This strange undemocratic act of the House under Gbajabiamila, of attempt to impose personal will on the people, unwillingness to accommodate alternative opinions and petty recourse to fighting personal battle with public institution of democracy, questions the temperament and belief of the House in the principles and norms of democracy. By that action, Gbajabiamila and the House, just like Health Minister Ehanire, also “dropped the ball” when proper leadership was expected.
This avoidable leadership inconsistency, many believe, accounts for citizens’ lack of trust in government. For instance, when recently the federal government, through the Ministry of Humanitarian Affairs, Disaster Management and Social Development, announced that it had reached out to over three million Nigerians, among the “poorest of the poor”, with N20,000 each as palliative under government’s Conditional Cash Transfer programme, to cushion the effects of the COVID-19 lockdown, many received the news with cynicism, apparently because of the less than transparent manner the programme is allegedly being managed by those charged with the responsibility.
Not only was the selection process for the beneficiaries clouded by allegations of absence of equity, fairness and justice, the supervising Minister, Hajiya Sadiya Umar Farouq, declined to make public the names of the beneficiaries in order to ensure the integrity of the programme, in spite of public outcry over allegations of malfeasance over the programme. Not even request by the National Assembly for full disclosure swayed her.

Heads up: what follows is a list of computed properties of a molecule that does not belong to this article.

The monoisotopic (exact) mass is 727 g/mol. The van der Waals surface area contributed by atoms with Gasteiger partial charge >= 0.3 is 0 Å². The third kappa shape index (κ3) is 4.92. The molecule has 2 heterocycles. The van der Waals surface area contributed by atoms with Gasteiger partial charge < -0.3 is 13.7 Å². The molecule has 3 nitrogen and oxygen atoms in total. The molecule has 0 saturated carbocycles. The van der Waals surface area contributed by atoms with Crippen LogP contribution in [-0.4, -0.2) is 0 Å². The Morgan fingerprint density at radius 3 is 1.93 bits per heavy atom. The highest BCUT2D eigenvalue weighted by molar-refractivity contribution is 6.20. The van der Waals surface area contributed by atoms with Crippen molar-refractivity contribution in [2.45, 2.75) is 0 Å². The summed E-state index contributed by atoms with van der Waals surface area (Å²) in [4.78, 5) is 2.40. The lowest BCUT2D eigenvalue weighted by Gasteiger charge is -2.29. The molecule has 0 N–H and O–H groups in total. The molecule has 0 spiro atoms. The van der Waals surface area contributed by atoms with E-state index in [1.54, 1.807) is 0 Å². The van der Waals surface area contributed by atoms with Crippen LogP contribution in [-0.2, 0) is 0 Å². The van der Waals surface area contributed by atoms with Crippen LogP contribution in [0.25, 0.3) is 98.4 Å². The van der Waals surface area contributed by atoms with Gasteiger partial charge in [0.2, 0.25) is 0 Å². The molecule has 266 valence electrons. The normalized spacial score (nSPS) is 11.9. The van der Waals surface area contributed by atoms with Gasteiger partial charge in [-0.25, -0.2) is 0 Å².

Her reasons; “Some of the beneficiaries wouldn’t want their names published in order to preserve their dignity”!
That flimsy assertion runs contrary to the realities on the streets of Nigerian communities. The real vulnerable poor are not likely to care about their names being disclosed while in the jaws of hunger. Minister Farouq and Nigerian government should know that.
Such gory human conditions of the very poor litter every neighborhood in Abuja, including Mabushi – a community that houses some key Federal Ministries such as Environment, Power, Works & Housing. Mabushi community is also a junkyard of human nightmare, encircled by fancy residential estates and government offices.
Since the pandemic the true poorest of the poor roam the streets of this neighborhood in search of morsels of food in this Madam Minister’s Abuja.
The look on the famished and anxious faces of these people is always troubling with sunken eyes that tell sad stories of hunger, fear, deprivation, uncertainty and emptiness.
The manifestations are mostly on women, some elderly of about 75 years and above. Tired, weak and sickly, they wait on the streets for their next meal. Some are nursing mothers with their malnourished children clinging on them.
In a humane democracy, such vulnerable people, constitute the reason for the institution of government. It is the duty of the government to protect them. But the situation here is different. So it is unlikely that government captured the data of these suffering nursing mothers and their elderly, week and tired Mabushi destitute teammates, or those of millions of their ilk, across the nation, in any database for meaningful economic/social planning. But it is not impossible to find such names in voters register!
– Dibiana writes from EdnetMedia